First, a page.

Clause 51

Pensions Bill – in a Public Bill Committee at 1:45 pm on 31st January 2008.

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Scheme orders: general

Photo of Nigel Waterson Nigel Waterson Shadow Minister, Work & Pensions

I beg to move amendment No. 26, in clause 51, page 25, line 15, leave out subsection (5).

This is a rather simple probing amendment. It is not entirely clear why such a scheme order should exclude liability for a trustee, officer or employee of the trust arising from administration or management, or provide an indemnity for such liability. It might be merely that there is a precedent and that is what happens already. However, there will, potentially, be significant liabilities for trustees, officers and employees in running the scheme, so one wonders why they should be excluded from liability. If they are not liable, who is?

Putting it another way, and looking at the analogy of non-executive directors, is there a prospect of insurance being obtained against that liability? If there is a liability, that presumably means that somebody, somewhere—the members, I guess—have lost out. If they cannot look to the trustees, officers or employees, who would they look to? That is a very long question to the Minister, which I am sure that he will answer in his inimitable fashion.

Photo of Danny Alexander Danny Alexander Liberal Democrat, Inverness, Nairn, Badenoch and Strathspey

I will not detain the Committee long, but this is an interesting issue, and I will be interested in the Minister’s response to the questions that the hon. Member for Eastbourne has rightly posed. The deregulatory review of private pensions also looked at this issue and said:

“We believe that as a quid pro quo for the increased visibility and controversy surrounding trustee duties, all pension scheme trustees should be covered, at employer or scheme expense, by appropriate indemnity insurance or assurances from the employer and/or scheme, that would at least cover the cost of litigation so long as the trustee is not found to have acted improperly.”

I thought that subsection (5) was, essentially, trying to follow the advice that there should be some degree of indemnity. While some protections already exist for trustees who have acted in good faith, there is unease as to whether the law would continue to be interpreted as it is at the moment. There seem to be good reasons for ensuring that trustees have that degree of protection to allow them to carry out the important role that the Bill allocates to them. When drafting the Bill, did the Minister read what the independent reviewers said in the deregulatory review?

Photo of Mike O'Brien Mike O'Brien Minister of State (Pension Reform), Department for Work and Pensions

I agree with the hon. Member for Inverness, Nairn, Badenoch and Strathspey that there has been concern that trustees should not be the subject of undue liability in respect of their actions. They will retain an obligation to fulfil their fiduciary duties. However, it is anticipated that there will be an indemnity to cover them in respect of any decisions that they make that are other than flagrant and deliberate breaches. They will be fully liable for any flagrant or deliberate breach of their duty, but they should not be liable for having made decisions with which others merely do not agree. There could be all sorts of legal challenges to such decisions, and the trustees might end up having to defend themselves individually.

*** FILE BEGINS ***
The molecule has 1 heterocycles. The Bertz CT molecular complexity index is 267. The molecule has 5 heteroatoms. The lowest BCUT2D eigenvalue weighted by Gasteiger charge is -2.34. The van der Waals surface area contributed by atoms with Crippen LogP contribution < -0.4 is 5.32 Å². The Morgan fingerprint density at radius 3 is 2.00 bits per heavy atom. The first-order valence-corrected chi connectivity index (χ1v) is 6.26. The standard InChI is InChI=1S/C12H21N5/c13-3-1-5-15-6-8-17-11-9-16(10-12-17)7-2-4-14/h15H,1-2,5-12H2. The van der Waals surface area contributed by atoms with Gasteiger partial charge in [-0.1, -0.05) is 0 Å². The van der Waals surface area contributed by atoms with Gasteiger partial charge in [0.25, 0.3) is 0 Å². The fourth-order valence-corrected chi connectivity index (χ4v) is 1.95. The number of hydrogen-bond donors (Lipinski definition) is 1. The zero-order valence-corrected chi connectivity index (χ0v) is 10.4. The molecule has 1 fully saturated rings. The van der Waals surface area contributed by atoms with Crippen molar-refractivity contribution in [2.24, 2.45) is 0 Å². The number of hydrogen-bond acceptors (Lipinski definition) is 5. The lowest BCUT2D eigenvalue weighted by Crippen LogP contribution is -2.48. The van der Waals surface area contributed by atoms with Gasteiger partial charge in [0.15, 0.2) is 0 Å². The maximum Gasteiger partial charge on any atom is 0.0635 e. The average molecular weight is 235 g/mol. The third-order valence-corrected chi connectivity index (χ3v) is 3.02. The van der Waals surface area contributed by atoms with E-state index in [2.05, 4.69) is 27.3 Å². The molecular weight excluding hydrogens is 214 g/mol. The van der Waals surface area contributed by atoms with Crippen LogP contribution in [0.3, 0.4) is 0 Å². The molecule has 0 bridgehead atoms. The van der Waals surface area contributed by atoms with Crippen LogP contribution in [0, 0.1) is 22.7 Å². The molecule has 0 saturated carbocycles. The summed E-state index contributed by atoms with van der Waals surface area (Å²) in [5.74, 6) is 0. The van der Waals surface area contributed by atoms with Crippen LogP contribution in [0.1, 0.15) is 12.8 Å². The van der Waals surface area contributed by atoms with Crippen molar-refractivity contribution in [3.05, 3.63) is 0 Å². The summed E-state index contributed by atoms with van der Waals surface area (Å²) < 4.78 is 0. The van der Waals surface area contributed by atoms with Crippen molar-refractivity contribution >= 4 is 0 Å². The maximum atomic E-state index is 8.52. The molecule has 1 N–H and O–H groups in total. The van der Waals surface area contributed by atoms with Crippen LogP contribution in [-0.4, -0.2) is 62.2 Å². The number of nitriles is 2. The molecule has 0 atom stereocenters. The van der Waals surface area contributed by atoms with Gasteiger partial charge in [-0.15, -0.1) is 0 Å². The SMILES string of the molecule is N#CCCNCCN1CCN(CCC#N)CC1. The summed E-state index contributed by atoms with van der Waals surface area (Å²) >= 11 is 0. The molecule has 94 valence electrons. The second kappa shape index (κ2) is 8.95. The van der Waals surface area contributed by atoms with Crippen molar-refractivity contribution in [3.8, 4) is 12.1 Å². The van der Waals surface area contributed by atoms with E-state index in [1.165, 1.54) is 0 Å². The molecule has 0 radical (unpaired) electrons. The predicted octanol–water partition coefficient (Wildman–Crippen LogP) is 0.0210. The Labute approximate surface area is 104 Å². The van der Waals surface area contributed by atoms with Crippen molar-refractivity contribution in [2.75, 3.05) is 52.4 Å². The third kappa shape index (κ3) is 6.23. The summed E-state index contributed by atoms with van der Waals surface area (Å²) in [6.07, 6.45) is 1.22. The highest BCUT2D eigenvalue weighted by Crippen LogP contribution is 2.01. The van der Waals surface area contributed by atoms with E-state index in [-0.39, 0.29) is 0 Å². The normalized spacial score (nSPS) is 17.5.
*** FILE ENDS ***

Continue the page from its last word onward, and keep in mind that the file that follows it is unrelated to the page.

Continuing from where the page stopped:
It is right that indemnities should cover the trustees for the costs of any such actions. PADA or, in due course, the Personal Accounts Board, should be able to pay any legal costs that the trustees incur, should they be challenged on the basis of any decisions that they have made after due consideration. As the hon. Gentleman says, the board will have a high profile and a lot of people will be interested in its decisions on investment and other matters. We do not want trustees dragged into court unnecessarily, and if there are court cases, it is right that an indemnity should cover them. Trustees are indemnified in many existing private pension schemes. There are exclusions to their liabilities. We will be broadly following such a precedent, which does not apply to all schemes, but does to a lot of them.

It is fairly straightforward and standard for trustees to have indemnities. We want to ensure that we attract high-quality trustees who are not going to feel that they will end up having to pay a lot of money in court fees because someone has challenged a decision that they made properly. That is the basis for the provision. I appreciate that the amendment is probing and I hope that I have addressed the concerns of the hon. Gentlemen.

Photo of Nigel Waterson Nigel Waterson Shadow Minister, Work & Pensions

The Minister has not let me down. I am reassured by his answer, as I thought that I would be. I beg to ask leave to withdraw the amendment.

Amendment, by leave, withdrawn.

Clause 51 ordered to stand part of the Bill.